In the letter, FOP president Michael Walton wrote, "Mr. Rawlings, the rhetoric that you have displayed over the past several years towards police has hit an all-time high."

Tensions may have partially eased with a tweaked version of the bill presented presented to the Texas Senate by Senators Royce West and Don Huffines.

All told, the fight is having a chilling effect.

Experienced officers are leaving the Dallas Police Department in droves, driven off by the pension crisis and after being poached by other cities, nearby and throughout the state. Starting pay is lower in Dallas than other cities, making it hard to attract new recruits. Hiring can't keep pace with the rate at which officers are leaving. Higher crime rates in Dallas make the department less desirable.

Dallas Police Association President Sgt. Michael Mata believes the city will soon see the lowest number of officers patrolling Dallas streets in decades, even if the pension is resolved in Austin, because of the remaining challenges. He expects up to 250 officers will retire by summer’s end.

"We will fall to 2,700 officers by the end of the summer, and it will be near impossible for this department to give adequate and above par service to the citizens," Mata says.

Dallas' problem isn't unique; Houston is in a similar situation. The Texas Legislature is looking to provide solutions for pension funds in both Dallas and Houston to avoid risking bankruptcy for the two cities.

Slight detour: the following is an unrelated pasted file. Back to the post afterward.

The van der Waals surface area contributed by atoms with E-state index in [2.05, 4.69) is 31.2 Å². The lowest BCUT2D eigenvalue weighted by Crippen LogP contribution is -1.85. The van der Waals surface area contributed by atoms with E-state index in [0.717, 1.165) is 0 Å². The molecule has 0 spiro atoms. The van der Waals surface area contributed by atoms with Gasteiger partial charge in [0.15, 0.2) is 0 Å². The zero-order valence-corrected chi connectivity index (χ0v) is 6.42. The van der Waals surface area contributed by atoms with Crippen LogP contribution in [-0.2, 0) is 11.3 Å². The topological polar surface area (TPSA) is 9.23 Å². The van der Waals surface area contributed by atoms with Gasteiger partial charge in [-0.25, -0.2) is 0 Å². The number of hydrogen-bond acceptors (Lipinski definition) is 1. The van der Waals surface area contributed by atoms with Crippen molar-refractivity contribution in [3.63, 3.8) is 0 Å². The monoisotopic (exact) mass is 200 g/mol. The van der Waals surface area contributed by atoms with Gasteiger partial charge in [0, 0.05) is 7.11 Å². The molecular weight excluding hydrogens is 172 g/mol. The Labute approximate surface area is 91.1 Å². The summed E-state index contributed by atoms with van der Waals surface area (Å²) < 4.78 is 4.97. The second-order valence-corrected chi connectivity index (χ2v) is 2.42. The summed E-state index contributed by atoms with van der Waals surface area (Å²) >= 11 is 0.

But at the end of the day, Mayor Rawlings and the City Council are responsible — for us as taxpayers and to take care of our first responders. Ultimately it will be the taxpayers footing the bill. Yes, it’s going to cost us, but it’s the right thing to do for Dallas to move forward, collectively.

The Mayor needs to recognize he’s creating avoidable stress among residents, police, and fire fighters. He needs to show loyalty to the police officers and firefighters who sacrifice their lives and have been asked by the city to take concessions in the past with promises to pay it back in the future. Our first responders have been told the city would make it right. Now is the time for the Mayor to follow through on that commitment.

Following months of uncertainty, some progress is being made to divert one of the biggest potential crises for the city of Dallas: the disposition of the massively troubled Dallas Police and Fire Pension. But we don't have Mayor Mike Rawlings to thank for it.

Due to gross mismanagement, the pension fund has acquired a debt of nearly $8 billion and is feared to be defunct in a decade. An infusion of about $1 billion is required to remain solvent, which is roughly the size of the city's annual budget.

There are no easy answers, but on May 4, the Texas House unanimously approved a solution put forth by State Rep. Dan Flynn. It would increase the city's annual contribution to $1.35 billion, change the makeup of its board of trustees, and allow the board to "claw back" interest payments that have already been paid out to retirees.

Rawlings opposed it, and stoked the tension with melodramatic comments. "They have been taken to the alley and beaten up pretty bad over this," he said, referring to taxpayers.